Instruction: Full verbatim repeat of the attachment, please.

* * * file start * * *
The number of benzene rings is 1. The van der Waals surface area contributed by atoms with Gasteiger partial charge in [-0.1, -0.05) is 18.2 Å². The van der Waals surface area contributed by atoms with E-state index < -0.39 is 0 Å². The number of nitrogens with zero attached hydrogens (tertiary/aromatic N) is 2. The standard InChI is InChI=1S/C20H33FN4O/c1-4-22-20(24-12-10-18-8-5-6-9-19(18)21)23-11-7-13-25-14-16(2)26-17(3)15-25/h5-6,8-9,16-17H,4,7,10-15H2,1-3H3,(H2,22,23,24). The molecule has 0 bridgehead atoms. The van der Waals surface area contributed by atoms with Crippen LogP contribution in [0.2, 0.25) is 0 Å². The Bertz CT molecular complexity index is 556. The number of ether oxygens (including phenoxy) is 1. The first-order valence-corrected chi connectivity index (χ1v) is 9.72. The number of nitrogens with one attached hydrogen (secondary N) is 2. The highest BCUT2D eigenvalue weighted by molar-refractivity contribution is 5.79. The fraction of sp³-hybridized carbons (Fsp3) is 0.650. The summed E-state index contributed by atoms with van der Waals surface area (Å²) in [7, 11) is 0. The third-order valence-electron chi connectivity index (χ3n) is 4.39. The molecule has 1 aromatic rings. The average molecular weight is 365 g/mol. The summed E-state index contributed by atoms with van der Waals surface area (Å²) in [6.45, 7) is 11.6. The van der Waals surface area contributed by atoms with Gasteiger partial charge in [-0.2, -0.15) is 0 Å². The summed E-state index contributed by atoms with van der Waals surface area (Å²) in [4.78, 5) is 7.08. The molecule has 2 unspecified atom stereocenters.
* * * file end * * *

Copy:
The number of benzene rings is 1. The van der Waals surface area contributed by atoms with Gasteiger partial charge in [-0.1, -0.05) is 18.2 Å². The van der Waals surface area contributed by atoms with E-state index < -0.39 is 0 Å². The number of nitrogens with zero attached hydrogens (tertiary/aromatic N) is 2. The standard InChI is InChI=1S/C20H33FN4O/c1-4-22-20(24-12-10-18-8-5-6-9-19(18)21)23-11-7-13-25-14-16(2)26-17(3)15-25/h5-6,8-9,16-17H,4,7,10-15H2,1-3H3,(H2,22,23,24). The molecule has 0 bridgehead atoms. The van der Waals surface area contributed by atoms with Crippen LogP contribution in [0.2, 0.25) is 0 Å². The Bertz CT molecular complexity index is 556. The number of ether oxygens (including phenoxy) is 1. The first-order valence-corrected chi connectivity index (χ1v) is 9.72. The number of nitrogens with one attached hydrogen (secondary N) is 2. The highest BCUT2D eigenvalue weighted by molar-refractivity contribution is 5.79. The fraction of sp³-hybridized carbons (Fsp3) is 0.650. The summed E-state index contributed by atoms with van der Waals surface area (Å²) in [7, 11) is 0. The third-order valence-electron chi connectivity index (χ3n) is 4.39. The molecule has 1 aromatic rings. The average molecular weight is 365 g/mol. The summed E-state index contributed by atoms with van der Waals surface area (Å²) in [6.45, 7) is 11.6. The van der Waals surface area contributed by atoms with Gasteiger partial charge in [-0.2, -0.15) is 0 Å². The summed E-state index contributed by atoms with van der Waals surface area (Å²) in [4.78, 5) is 7.08. The molecule has 2 unspecified atom stereocenters.